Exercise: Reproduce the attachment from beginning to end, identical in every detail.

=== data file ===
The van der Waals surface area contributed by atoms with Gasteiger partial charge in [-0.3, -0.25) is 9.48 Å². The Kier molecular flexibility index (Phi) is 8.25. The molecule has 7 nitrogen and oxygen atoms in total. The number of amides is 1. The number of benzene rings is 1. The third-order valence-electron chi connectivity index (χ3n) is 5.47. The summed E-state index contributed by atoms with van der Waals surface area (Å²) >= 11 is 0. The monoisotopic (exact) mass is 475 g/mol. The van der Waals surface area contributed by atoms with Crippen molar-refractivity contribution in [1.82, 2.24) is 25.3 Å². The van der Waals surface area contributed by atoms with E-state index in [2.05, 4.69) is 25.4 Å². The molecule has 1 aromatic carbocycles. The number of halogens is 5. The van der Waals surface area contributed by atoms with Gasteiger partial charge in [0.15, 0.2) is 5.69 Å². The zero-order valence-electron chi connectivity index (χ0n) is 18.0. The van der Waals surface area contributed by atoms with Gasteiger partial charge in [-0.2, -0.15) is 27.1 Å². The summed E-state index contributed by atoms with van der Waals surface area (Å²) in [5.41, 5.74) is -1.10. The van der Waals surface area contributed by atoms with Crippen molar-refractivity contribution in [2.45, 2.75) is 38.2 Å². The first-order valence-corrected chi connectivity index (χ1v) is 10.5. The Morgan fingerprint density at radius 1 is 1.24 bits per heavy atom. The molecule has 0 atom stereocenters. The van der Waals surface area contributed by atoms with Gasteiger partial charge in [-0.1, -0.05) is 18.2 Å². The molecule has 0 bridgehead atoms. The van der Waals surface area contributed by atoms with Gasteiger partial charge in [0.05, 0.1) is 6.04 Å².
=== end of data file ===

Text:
The van der Waals surface area contributed by atoms with Gasteiger partial charge in [-0.3, -0.25) is 9.48 Å². The Kier molecular flexibility index (Phi) is 8.25. The molecule has 7 nitrogen and oxygen atoms in total. The number of amides is 1. The number of benzene rings is 1. The third-order valence-electron chi connectivity index (χ3n) is 5.47. The summed E-state index contributed by atoms with van der Waals surface area (Å²) >= 11 is 0. The monoisotopic (exact) mass is 475 g/mol. The van der Waals surface area contributed by atoms with Crippen molar-refractivity contribution in [1.82, 2.24) is 25.3 Å². The van der Waals surface area contributed by atoms with E-state index in [2.05, 4.69) is 25.4 Å². The molecule has 1 aromatic carbocycles. The number of halogens is 5. The van der Waals surface area contributed by atoms with Gasteiger partial charge in [0.15, 0.2) is 5.69 Å². The zero-order valence-electron chi connectivity index (χ0n) is 18.0. The van der Waals surface area contributed by atoms with Gasteiger partial charge in [-0.2, -0.15) is 27.1 Å². The summed E-state index contributed by atoms with van der Waals surface area (Å²) in [5.41, 5.74) is -1.10. The van der Waals surface area contributed by atoms with Crippen molar-refractivity contribution in [2.45, 2.75) is 38.2 Å². The first-order valence-corrected chi connectivity index (χ1v) is 10.5. The Morgan fingerprint density at radius 1 is 1.24 bits per heavy atom. The molecule has 0 atom stereocenters. The van der Waals surface area contributed by atoms with Gasteiger partial charge in [-0.1, -0.05) is 18.2 Å². The molecule has 0 bridgehead atoms. The van der Waals surface area contributed by atoms with Gasteiger partial charge in [0.05, 0.1) is 6.04 Å².